Working in a bank requires exceptional math skills as well as organizational and communications skills. Before you can get banking work experience, you will need to show potential employers that you are ready for the responsibility and rigors of the job. You will need to complete a high school education or equivalent qualification, and you will need to be able to present yourself well. This means dressing appropriately and paying attention to your hygiene. You can then seek out banking work experience by taking an entry-level position such as a teller.
While not always necessary, it is best to earn a college degree or be working toward one when you begin your search for banking work experience. This will show potential employers that you are serious about a career and are taking meaningful steps toward pursuing one by earning a degree in mathematics, accounting, business, or another related field. While in school, you may be able to join clubs or other organizations, and you can volunteer your services as the treasurer of that organization. This will give you some practical experience in managing money and drawing up budgets, which will be useful when you seek out banking work experience.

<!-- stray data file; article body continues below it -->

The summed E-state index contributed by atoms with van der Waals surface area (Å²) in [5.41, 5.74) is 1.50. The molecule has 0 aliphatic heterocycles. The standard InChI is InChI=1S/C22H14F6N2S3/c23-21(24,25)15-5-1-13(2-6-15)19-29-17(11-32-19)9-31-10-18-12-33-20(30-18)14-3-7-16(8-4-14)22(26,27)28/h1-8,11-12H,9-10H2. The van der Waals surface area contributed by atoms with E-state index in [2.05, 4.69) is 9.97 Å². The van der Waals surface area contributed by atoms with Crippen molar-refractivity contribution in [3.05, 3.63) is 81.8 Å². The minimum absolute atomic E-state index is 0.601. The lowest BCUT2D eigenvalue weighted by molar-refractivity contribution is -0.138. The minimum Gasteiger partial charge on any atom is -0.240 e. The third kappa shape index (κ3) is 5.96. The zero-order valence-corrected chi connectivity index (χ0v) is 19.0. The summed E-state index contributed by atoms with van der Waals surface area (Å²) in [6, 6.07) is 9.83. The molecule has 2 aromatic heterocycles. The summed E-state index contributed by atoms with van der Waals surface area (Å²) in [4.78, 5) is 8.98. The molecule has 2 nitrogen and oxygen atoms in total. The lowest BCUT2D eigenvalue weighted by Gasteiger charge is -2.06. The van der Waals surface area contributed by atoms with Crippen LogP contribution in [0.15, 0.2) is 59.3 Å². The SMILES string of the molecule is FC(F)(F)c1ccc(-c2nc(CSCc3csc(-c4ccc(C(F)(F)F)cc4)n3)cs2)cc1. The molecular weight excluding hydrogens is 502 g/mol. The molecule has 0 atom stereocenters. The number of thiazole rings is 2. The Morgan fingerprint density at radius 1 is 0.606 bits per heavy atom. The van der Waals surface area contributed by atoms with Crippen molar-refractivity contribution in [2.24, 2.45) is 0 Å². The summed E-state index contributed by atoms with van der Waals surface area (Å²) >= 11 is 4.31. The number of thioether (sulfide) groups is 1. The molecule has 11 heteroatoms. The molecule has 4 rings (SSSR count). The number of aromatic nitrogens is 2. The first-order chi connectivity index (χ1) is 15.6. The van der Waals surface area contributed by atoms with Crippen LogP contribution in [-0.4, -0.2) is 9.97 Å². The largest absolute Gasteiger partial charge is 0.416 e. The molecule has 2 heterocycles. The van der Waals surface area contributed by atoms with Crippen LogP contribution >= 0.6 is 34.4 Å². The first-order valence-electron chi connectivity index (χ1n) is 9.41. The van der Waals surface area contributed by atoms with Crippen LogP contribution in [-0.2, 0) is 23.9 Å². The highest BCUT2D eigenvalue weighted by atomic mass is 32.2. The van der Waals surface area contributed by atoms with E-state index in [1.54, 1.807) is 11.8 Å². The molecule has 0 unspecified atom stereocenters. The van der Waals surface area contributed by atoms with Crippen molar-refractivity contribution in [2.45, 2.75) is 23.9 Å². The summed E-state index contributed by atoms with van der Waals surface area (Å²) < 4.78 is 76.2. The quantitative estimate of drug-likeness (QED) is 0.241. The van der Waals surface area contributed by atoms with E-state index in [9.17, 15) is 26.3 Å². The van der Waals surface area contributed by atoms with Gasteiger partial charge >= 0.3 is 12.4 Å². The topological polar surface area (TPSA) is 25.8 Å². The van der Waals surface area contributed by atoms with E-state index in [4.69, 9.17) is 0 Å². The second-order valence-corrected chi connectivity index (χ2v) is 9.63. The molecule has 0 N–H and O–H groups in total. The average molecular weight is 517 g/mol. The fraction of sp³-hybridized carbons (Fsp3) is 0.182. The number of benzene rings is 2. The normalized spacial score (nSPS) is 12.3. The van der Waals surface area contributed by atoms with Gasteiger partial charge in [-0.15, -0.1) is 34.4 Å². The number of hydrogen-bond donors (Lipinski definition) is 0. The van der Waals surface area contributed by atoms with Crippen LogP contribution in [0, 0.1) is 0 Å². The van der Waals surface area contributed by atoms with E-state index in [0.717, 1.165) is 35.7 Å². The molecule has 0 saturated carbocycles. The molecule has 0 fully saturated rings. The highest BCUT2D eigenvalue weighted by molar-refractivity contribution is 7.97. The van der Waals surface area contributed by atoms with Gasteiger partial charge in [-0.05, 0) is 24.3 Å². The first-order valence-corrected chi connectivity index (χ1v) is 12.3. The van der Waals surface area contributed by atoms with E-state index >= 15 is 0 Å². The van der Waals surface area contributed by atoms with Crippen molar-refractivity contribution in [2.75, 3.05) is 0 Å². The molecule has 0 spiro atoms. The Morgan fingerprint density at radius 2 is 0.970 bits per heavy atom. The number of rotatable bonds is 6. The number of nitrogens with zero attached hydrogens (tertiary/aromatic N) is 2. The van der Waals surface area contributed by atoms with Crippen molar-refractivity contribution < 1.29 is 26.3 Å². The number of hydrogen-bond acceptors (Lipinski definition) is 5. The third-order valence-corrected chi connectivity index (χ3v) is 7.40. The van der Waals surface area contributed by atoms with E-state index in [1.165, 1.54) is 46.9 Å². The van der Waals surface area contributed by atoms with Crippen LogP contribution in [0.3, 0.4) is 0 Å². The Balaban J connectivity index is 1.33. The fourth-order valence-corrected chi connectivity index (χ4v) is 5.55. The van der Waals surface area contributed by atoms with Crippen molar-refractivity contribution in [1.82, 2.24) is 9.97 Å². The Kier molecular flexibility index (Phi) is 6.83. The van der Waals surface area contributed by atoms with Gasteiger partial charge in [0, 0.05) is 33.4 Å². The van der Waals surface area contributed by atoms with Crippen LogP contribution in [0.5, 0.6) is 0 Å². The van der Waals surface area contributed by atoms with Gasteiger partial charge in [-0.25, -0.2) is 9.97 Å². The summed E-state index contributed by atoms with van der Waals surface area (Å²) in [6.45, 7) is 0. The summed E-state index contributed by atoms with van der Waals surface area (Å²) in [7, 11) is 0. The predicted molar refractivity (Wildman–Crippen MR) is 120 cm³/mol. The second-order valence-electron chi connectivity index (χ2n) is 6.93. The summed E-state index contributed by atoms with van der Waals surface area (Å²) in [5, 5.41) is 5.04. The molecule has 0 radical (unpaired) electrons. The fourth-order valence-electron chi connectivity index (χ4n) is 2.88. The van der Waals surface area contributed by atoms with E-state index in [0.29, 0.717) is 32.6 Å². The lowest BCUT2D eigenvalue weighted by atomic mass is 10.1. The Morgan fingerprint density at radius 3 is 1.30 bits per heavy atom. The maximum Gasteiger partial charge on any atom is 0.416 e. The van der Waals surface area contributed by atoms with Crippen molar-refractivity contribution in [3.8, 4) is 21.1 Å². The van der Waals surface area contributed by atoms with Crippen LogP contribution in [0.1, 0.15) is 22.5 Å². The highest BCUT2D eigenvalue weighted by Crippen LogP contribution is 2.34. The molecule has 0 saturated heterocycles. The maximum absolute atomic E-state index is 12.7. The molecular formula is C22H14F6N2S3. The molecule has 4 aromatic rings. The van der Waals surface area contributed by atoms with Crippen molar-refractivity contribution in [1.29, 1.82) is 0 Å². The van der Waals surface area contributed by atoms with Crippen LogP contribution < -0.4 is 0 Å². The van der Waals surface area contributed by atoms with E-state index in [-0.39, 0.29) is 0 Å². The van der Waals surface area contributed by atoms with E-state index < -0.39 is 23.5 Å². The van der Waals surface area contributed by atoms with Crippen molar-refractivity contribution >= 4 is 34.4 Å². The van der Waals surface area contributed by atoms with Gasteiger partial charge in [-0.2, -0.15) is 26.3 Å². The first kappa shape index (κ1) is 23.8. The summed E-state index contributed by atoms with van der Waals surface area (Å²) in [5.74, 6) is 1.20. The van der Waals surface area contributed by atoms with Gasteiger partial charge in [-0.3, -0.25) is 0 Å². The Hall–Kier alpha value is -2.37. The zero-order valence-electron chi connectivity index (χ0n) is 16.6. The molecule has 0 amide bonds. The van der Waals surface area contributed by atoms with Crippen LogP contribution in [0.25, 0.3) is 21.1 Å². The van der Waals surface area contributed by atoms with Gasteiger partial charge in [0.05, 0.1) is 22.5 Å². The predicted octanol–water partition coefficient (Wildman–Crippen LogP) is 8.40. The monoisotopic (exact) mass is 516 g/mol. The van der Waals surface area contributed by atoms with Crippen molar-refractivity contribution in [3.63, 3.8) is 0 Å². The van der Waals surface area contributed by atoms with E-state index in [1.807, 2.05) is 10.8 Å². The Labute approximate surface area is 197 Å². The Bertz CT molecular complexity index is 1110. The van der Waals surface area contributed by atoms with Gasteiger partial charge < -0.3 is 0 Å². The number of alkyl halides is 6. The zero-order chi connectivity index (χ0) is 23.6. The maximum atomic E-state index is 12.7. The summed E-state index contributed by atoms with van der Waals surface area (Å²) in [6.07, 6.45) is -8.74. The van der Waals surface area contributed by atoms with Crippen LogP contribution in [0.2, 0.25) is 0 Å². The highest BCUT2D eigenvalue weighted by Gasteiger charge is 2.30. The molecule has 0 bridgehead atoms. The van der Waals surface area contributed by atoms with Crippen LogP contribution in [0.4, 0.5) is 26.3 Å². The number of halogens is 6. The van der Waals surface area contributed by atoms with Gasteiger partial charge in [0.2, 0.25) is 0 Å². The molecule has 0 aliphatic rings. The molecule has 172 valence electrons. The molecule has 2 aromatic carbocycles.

It is important to write a strong resume, regardless of how much or how little previous education and experience you have in the banking industry. You can cite volunteer activities you may have participated in, and you can write down any other relative skills you may have developed. If, for example, you have experience running a cash register, this should be noted on your resume. If you balance your own stock portfolio, be sure to note your skills in that realm. Previous experience with customer service in a retail setting is also a good thing to note on your resume, as bank tellers very often have to manage customer service tasks.
Internships and apprenticeships are other ways to get banking work experience, but you will have to be qualified for such positions and these opportunities are often highly sought-after. This means tough competition, so your resume will need to be impeccable. Internships usually do not pay, but you will be able to learn a significant amount about the banking industry during the several months you will act as an intern. Apprenticeships are often paid positions, though they most often go to candidates with the appropriate combination of education and experience.